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Old 06-11-2008, 01:04 PM   #11
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Originally Posted by MarkM68 View Post
I think the fact that the HVC engine has to use a carb makes it obsolete for a modern car, as he couldn't get it to meet emisions standards.
I would imagine that the emissions would have been lower, less hydrocarbon out that back end?
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Old 06-12-2008, 10:33 AM   #12
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Is the water injection or HHO gas expanding in the cylinders creating steam power of a sort?
The water injection supresses detonation so you can run your engine in conditions where it would otherwise detonate without it., I can't speak for the HHO because I know very little about it.
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Old 06-12-2008, 10:53 AM   #13
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The water injection supresses detonation so you can run your engine in conditions where it would otherwise detonate without it., I can't speak for the HHO because I know very little about it.
To my thinking a little bit of steam may make the systems self tuning to a certain extent, as I suspect that HHO makes for very rapid flame front development, which may otherwise require timing retard.
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Old 06-12-2008, 11:20 AM   #14
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I was working on a direct injection system that goes through the exhaust valve face. Is this anything similar? The goal was to have the fuel heated past its flash point by the time you're injecting it.

On a 2 valve engine though, by the time you've gotten enough bore in the valve to flow what you need for a typical engine at WOT and all fuel injected within about 20 degrees of crank rotation you've lost too much structural integrity in the valve. The only way to do it would have a low revving 4 valve head and I don't have the resources to build and test that.
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Old 06-12-2008, 12:00 PM   #15
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I was working on a direct injection system that goes through the exhaust valve face. Is this anything similar? The goal was to have the fuel heated past its flash point by the time you're injecting it.

On a 2 valve engine though, by the time you've gotten enough bore in the valve to flow what you need for a typical engine at WOT and all fuel injected within about 20 degrees of crank rotation you've lost too much structural integrity in the valve. The only way to do it would have a low revving 4 valve head and I don't have the resources to build and test that.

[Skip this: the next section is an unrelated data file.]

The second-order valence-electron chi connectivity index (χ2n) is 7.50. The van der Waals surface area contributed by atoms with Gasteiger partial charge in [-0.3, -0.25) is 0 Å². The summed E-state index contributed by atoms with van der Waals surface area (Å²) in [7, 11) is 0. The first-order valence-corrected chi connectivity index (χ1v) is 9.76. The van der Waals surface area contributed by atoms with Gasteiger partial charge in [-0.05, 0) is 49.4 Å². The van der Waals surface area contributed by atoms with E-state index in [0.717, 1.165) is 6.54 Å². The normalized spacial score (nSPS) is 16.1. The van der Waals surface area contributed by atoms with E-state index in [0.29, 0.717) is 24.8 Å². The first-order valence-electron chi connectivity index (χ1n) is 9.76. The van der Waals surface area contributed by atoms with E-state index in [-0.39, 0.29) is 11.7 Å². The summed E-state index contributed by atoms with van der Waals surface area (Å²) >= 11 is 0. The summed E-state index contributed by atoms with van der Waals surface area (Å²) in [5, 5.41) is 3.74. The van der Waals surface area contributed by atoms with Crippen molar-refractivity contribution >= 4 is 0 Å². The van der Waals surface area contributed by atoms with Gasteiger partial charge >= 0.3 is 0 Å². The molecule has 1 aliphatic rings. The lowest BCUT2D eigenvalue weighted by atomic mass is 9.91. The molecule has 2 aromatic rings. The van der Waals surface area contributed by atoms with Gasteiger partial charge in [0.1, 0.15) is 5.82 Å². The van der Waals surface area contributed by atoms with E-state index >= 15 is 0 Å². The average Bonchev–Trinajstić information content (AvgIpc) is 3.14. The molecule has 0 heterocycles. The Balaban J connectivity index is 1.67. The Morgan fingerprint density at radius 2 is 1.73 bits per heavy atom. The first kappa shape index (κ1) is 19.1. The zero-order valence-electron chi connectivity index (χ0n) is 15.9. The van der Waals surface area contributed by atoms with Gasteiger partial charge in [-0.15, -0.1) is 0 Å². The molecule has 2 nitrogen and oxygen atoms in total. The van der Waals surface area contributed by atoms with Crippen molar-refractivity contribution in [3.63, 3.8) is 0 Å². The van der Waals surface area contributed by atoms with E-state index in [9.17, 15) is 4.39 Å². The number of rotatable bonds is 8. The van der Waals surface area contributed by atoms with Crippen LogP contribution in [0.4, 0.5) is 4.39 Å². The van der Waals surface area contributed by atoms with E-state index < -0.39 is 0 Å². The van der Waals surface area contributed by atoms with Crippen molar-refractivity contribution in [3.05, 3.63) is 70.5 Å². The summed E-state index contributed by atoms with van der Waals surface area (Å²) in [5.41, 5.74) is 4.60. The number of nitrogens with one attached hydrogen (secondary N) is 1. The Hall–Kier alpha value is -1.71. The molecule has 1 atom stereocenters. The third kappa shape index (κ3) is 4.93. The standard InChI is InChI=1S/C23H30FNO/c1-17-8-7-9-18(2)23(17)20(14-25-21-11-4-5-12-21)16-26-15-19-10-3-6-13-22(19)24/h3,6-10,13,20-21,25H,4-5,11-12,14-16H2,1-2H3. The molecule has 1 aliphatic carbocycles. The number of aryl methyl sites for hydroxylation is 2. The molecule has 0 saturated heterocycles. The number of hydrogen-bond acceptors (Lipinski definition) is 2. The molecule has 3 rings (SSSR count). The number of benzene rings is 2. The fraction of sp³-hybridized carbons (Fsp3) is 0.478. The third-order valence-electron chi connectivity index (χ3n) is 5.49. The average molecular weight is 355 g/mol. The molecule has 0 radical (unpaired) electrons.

The flash point of gasoline is -40 degrees.
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Old 06-12-2008, 12:11 PM   #16
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The flash point of gasoline is -40 degrees.
Eh, probably should have said 'ignition temperature' not 'flash point'.
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Old 06-13-2008, 05:38 AM   #17
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Awesome thread; I think Smokey had detractors much like our HHO detractors of today. It amazes me how many post redundant comments without studying even a little on it...and it's always the same old debunked arguments.
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On a 2 valve engine though, by the time you've gotten enough bore in the valve to flow what you need for a typical engine at WOT and all fuel injected within about 20 degrees of crank rotation you've lost too much structural integrity in the valve. The only way to do it would have a low revving 4 valve head and I don't have the resources to build and test that.
It sounds to me like for FE, we don't need super high revs, so could not the valve stems be any size? And for light weight, titanium.
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Old 06-13-2008, 06:31 AM   #18
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So I went and found Somkey's patent on the "hot air carburator."

A couple of questions.

1. How do you ensure the fuel-air ratio is correct? I would think this invention would have some issues if trying to adapt to a FI engine, OTOH perhaps modifying the control laws in the ECU could make it work.